In 2012, the potash market suffered some setbacks compared to the manna seen in the 2007/2008 period. The deteriorating mood among potash investors was largely caused by China and India, two of the world’s largest buyers, having become reluctant to buy at the prices set by the largest suppliers in Canada and Russia/Belarus. China and India alone have accounted for more than a quarter of world demand in the past few years. Their reduced demand for 2012, also attributed to the fact that the Indian government has chosen to subsidize nitrogen instead of potash, has forced the major suppliers to reduce capacity and pricing. This has helped to prevent oversupply and sustain spot prices; moreover, the reduced demand from India and China was somewhat compensated by increased or steady demand in Europe and South America, Brazil in particular. At the end of 2012, the market has stabilized and after the new Chinese and Indian contracts are signed, the demand situation could change in favor of higher prices for 2013.
The World Bank said that prices for potash (KCl) fell 10% from September to November to USD 425/ton, experiencing sustained downward pressure. While lower than prices of recent years, it should be stressed that they are still very high compared to an average for the decade and considering that the records were set in 2007 in view of an impending food shortage crisis. Nevertheless, in 2013 potash should favor higher prices. This is because of rise of demand in view of increased cultivation of wheat, corn, soybeans and other oilseeds. While India could see an increase in demand toward the end of 2013 – as the government could revert subsidies from nitrogen to potash – Brazil will be one of the main potash importers of the coming year. A more general rise in potash demand could result from the fact that farmers in North America, as well as India, were rather cautious with fertilizer purchases in 2012 and especially toward the latter months of the year. This suggests they will be compensating in 2013, helping to reduce excess supply.
In November alone, the stocks of the three major North American producers and exporters PotashCorp, Mosaic and Agrium, altogether, increased by 20% and reached a size of three million tons. Therefore, while demand should pick up at the farm level, the actual production of potash will continue along the lower production trend noted over the past fall. The Russian giant, Uralkali, has indeed confirmed it plans to reduce output for the first quarter of 2013. China has been increasing its own potash production; however, the country has recently changed government and the mining industry has been slated for changes that could affect this growth. A Chinese investment funds has also purchased an Uralkali bond, betting on higher potash values. What is more certain is that India, far more dependent on potash imports than China, due a lack of domestic capacity, is facing a potential shortage rather than excess of potash stocks. This will be one of the main drivers of the potash market in the next year.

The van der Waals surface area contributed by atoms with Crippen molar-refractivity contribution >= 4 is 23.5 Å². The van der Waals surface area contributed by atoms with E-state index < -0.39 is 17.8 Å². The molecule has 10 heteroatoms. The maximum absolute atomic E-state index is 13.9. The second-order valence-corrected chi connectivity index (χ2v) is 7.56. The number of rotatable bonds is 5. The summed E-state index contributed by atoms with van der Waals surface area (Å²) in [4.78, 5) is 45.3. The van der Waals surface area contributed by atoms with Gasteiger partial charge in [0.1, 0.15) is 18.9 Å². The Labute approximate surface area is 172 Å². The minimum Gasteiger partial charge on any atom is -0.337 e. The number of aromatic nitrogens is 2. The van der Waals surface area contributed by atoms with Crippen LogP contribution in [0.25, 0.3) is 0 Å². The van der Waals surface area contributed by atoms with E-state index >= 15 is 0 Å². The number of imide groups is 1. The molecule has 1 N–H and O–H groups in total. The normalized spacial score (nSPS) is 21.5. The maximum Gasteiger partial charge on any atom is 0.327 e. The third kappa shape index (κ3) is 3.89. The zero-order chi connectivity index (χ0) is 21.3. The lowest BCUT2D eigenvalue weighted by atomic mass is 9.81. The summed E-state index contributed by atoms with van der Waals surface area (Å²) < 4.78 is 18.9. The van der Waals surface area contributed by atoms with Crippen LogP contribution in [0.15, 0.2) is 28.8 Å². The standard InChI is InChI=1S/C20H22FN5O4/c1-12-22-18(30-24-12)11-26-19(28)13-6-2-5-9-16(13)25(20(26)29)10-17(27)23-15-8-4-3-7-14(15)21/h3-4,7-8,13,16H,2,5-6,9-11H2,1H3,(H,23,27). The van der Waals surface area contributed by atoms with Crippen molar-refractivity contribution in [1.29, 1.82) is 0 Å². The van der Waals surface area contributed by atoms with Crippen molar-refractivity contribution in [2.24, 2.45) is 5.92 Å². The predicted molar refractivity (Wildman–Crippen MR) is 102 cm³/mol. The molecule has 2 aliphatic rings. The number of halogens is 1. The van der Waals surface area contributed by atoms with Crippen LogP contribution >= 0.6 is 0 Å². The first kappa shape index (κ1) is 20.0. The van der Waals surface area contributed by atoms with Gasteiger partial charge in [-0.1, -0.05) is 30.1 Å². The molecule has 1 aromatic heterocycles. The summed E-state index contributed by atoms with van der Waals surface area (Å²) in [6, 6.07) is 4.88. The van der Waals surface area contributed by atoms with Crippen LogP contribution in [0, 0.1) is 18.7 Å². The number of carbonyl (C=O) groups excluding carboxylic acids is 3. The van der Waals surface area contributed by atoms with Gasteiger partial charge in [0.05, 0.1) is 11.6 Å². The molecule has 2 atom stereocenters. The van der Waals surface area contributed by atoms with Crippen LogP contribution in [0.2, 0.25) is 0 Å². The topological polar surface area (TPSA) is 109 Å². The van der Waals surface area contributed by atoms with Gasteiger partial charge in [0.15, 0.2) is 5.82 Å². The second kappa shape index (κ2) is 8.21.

Canada’s PotashCorp has offered an optimistic outlook for the development 2013, despite its present overcapacity and foresees the spring of 2013 to be a very profitable season for potash. Nevertheless, given global economic circumstances, as markets and investors remain cautious over a complex negotiation for crop nutrients in China and India, Europe is still struggling to overcome the credit crisis the economic recovery in the United States remains slow and marred by the prospect of a ‘fiscal cliff’. Even, if most potash analysts would bet on higher prices for 2013, compared to 2012, it is certain is that potash prices will not hit any new records even as demand should grow thanks to ‘less cautious’ (or more motivated) buyers. The general potash market trend suggests that for the emerging new players, gaining access to Indian, Chinese and Brazilian farmers remains one of the keys for growth. Nevertheless, while far beyond its actual potential, African demand for potash will be one of the main drivers of potash production in the next few years. Location becomes very important in this case, because the price of transport shall determine the competitiveness of a given resource. Potash miners operating with good access to transportation links easing exports will have a major advantage.